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Horrid infestation on my Philadelphus

ElizaRoseElizaRose East AngliaPosts: 121
They have covered all the leaves and damaged them. I noticed around after Easter. I should have tried to blast them away with the hose, I didn't. Why would they attack the Philiadephus? This didn't happen in the past. There is a giant cypress blocking out the light on the other side (neighbour's garden).


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  • ElizaRoseElizaRose East AngliaPosts: 121

  • Jess is in the GardenJess is in the Garden Posts: 1,022
    edited May 2019
    Now that is a lot of aphids!!
    Do not despair though - I has something similar happen to a large sambucus elder, which was literally smothered in them. Gross.
    I bought some online ladybird larvae (didn't have many ladybirds in my old garden, at that point) and hung the bag they came in, on my elder, thinking it wouldn't be much help.
    I couldn't have been more wrong! A week later all the aphids were gone.
    One word of warning though - my attack was so bad that there were also black ants swarming around the elder, as they like to 'milk' the aphids for their juices...nice...so first I bought something called Antstop (small plastic container with an ant trap killer inside, that blitzed the ants in 3 days) and then I applied the ladybird larvae.
    If you have ants, then do this first, or you run the risk of the ants eating your ladybird larvae!
    How old is your philadelphus? Perhaps it isn't at its happiest because of being shaded too much? 
    When any plant is more stressed, it is more likely to be attacked, usually.
    By the way, after my experience, the ladybird larvae hatched and the new ladybirds laid their legs on the elder, so more larvae were born to take over. 
    And three years in, there was a nice balance in the garden, with ladybirds and lacewings returning to lay eggs around.

  • ElizaRoseElizaRose East AngliaPosts: 121
    Thanks for this advice! It is an old plant and pruned after flowering. It was attacked last year too, but not in the distant passed. I'll have to see about the ladybirds. I haven't seen any ants, but I'll double check.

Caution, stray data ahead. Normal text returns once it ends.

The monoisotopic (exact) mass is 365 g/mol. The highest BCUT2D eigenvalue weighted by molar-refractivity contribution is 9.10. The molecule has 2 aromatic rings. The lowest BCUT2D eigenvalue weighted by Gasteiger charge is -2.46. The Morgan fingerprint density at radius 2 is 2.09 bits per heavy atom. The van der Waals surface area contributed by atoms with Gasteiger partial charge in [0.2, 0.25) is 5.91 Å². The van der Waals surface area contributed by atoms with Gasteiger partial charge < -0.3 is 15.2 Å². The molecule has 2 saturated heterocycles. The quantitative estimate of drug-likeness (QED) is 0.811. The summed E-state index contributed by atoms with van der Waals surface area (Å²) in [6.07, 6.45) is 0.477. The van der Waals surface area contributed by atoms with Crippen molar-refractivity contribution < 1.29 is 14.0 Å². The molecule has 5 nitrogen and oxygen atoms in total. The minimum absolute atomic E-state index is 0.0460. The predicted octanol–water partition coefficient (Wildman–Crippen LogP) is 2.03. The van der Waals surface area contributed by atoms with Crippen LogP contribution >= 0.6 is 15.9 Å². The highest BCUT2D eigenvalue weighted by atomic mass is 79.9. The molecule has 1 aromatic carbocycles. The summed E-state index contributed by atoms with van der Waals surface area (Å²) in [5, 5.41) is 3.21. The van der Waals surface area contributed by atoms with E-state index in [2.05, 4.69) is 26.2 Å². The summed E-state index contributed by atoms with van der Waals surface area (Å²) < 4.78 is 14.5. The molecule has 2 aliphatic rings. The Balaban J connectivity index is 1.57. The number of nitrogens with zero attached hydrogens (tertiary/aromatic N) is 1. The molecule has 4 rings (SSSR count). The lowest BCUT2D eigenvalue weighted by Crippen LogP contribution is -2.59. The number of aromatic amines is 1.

• ElizaRoseElizaRose East AngliaPosts: 121
    I got the hose out and tried to blast them off. I did get some off, which helps I guess, but they are all over the plant.
  • hogweedhogweed Central ScotlandPosts: 4,037
    My Philadelphus used to get covered in aphids every year. Didn't interfere with its flowering so I just used to let it get on with it. 
    'Optimism is the faith that leads to achievement' - Helen Keller
  • B3B3 Posts: 21,487
    That's why i stopped growing philadelphus. It's not worth the aggravation.
    In London. Keen but lazy.
  • HelixHelix 704m altitude...Posts: 631
    There are problems with buying ladybird larvae as it can permanently disrupt local populations, as generally they are not the same species.  Unlike other biological control they don’t just die off once they’ve eaten all your aphids. 

    A spray bottle with soapy water (a very small amount of a pure soap like savon noir) that you blast every time you wander past will work. Not as dramatically, but after a week or two you’ll get your philadelphus back.
  • RubytooRubytoo On the sofa, Southerly aspect.Posts: 1,287
    edited May 2019
    B3 said:
    That's why i stopped growing philadelphus. It's not worth the aggravation.
    Snap! There was one here when we moved in, it was nice but those black things gave me the creeps, they were HUGE with boots on.
    I used to rub them off, (as I am sure they clung on tighter if I hosed or sprayed them). It was really icky, but you knew you had got a lot of them if they were squashed all over your hand. And they stained.
    I gave up and also disposed of the poor philadelphus.
    Disposable gloves are quite useful these days for the squeamish :D

    Sorry , Hope you find a solution Elizarose.
    I think that you have to be very vigilant early on at the first signs, which I think we often miss despite best efforts.


  • debs64debs64 West Midlands, on the edge of the Black Country Posts: 4,218
    Had the same problem and it took 3 years of no insecticides and trying to encourage predators but it worked eventually and the scent of those flowers is worth it! 
  • debs64 said:
    Had the same problem and it took 3 years of no insecticides and trying to encourage predators but it worked eventually and the scent of those flowers is worth it! 
    agreed!
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